Okay. Let's jump up to northern California there, Sasha in San Francisco wants to know about clinical trials. Sasha, go right ahead.
I was wondering if you can recommend any current clinical trials?
Well, I think all of these are good trials to be involved in and help move the field forward. We're certainly doing a number of our own with Velcade combinations as well as with the histone deacetylase inhibitors, so called HDAC inhibitors. We're very excited about these. I think at this point I'm not going to tell you to do one over the next. They're all trials. We're trying to make these things work.
We're even using radiopharmaceuticals now, drugs like Quadramet from Cytogen, which is kind of like Zometa but has a radioactive hook on it, so it goes to the bone and is able to radiate the bone marrow where the myeloma is. And with Velcade, which is not only very good at making chemo work better but radiation, it seems to work very well together.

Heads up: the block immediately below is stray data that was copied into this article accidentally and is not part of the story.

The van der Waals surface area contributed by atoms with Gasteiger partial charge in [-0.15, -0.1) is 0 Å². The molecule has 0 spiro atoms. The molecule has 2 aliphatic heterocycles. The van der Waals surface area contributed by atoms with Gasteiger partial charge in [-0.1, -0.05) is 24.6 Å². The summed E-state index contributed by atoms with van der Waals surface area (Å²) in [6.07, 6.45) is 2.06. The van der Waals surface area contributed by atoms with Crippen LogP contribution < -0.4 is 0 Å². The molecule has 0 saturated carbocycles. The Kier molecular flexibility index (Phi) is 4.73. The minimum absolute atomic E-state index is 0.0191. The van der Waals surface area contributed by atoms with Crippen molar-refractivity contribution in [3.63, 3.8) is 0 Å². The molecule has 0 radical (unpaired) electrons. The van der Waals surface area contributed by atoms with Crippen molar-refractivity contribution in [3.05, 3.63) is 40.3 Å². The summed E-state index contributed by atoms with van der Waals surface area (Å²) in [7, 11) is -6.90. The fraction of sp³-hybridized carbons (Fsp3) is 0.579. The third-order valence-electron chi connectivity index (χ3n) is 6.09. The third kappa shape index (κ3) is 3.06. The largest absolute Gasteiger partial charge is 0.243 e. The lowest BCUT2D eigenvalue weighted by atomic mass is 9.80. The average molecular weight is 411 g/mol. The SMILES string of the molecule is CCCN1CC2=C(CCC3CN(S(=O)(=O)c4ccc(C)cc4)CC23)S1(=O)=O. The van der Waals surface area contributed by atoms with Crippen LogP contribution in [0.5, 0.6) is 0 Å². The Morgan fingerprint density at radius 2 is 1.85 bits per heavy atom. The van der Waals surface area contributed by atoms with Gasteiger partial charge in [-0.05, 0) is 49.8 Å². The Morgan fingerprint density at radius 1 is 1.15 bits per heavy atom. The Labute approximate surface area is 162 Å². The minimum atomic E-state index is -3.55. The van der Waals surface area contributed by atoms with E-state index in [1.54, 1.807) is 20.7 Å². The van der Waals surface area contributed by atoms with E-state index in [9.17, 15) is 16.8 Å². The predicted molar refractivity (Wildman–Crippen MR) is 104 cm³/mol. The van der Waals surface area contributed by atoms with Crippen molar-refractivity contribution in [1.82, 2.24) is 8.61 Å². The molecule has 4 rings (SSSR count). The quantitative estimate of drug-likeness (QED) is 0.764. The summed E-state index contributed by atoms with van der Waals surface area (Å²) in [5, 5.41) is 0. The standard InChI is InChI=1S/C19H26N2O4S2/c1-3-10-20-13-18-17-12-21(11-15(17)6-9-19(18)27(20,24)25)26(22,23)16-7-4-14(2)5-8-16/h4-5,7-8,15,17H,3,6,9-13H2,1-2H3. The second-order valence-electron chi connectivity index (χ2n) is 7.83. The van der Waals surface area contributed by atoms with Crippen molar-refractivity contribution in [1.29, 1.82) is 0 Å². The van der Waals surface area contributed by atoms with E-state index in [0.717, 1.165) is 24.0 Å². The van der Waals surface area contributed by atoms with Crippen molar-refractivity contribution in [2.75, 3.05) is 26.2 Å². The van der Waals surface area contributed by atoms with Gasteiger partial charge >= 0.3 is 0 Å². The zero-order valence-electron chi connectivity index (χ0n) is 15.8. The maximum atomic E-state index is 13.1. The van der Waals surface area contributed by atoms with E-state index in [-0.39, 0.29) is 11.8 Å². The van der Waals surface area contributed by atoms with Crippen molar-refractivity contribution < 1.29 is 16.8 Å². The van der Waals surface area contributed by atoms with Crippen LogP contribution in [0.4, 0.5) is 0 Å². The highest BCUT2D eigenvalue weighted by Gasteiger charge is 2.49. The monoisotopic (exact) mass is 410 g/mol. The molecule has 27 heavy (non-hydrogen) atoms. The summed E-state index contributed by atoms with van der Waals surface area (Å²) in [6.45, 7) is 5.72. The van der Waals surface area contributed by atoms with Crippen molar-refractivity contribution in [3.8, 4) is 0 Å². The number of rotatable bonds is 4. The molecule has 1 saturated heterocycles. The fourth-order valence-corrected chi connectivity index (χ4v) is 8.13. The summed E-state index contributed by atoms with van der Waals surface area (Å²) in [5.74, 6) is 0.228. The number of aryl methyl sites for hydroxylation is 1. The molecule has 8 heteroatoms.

So there's a lot of different trials out there. I urge your participation and all my patients' participation in trials. Most of my patients do enroll in trials and do enroll in multiple different trials, and they're able to get drugs that aren't even FDA approved such as the one you mentioned, the heat shock protein inhibitor and the [paraphosine]. These are ones that are certainly not FDA approved yet.
Right. I'm just going to make a pitch for clinical trials. Now, folks, you know I'm not a multiple myeloma patient, but I was diagnosed with a leukemia, a chronic lymphocytic leukemia, and so I decided to be in a phase II trial, and I think it made a big difference for me. So I would certainly urge you to look into that and see whether, you know, not only will you help advance research but whether it may be right for you. And if you're lucky enough to have a specialist that you may be working with, a subspecialist like Dr. Berenson, you can discuss that and make an informed decision.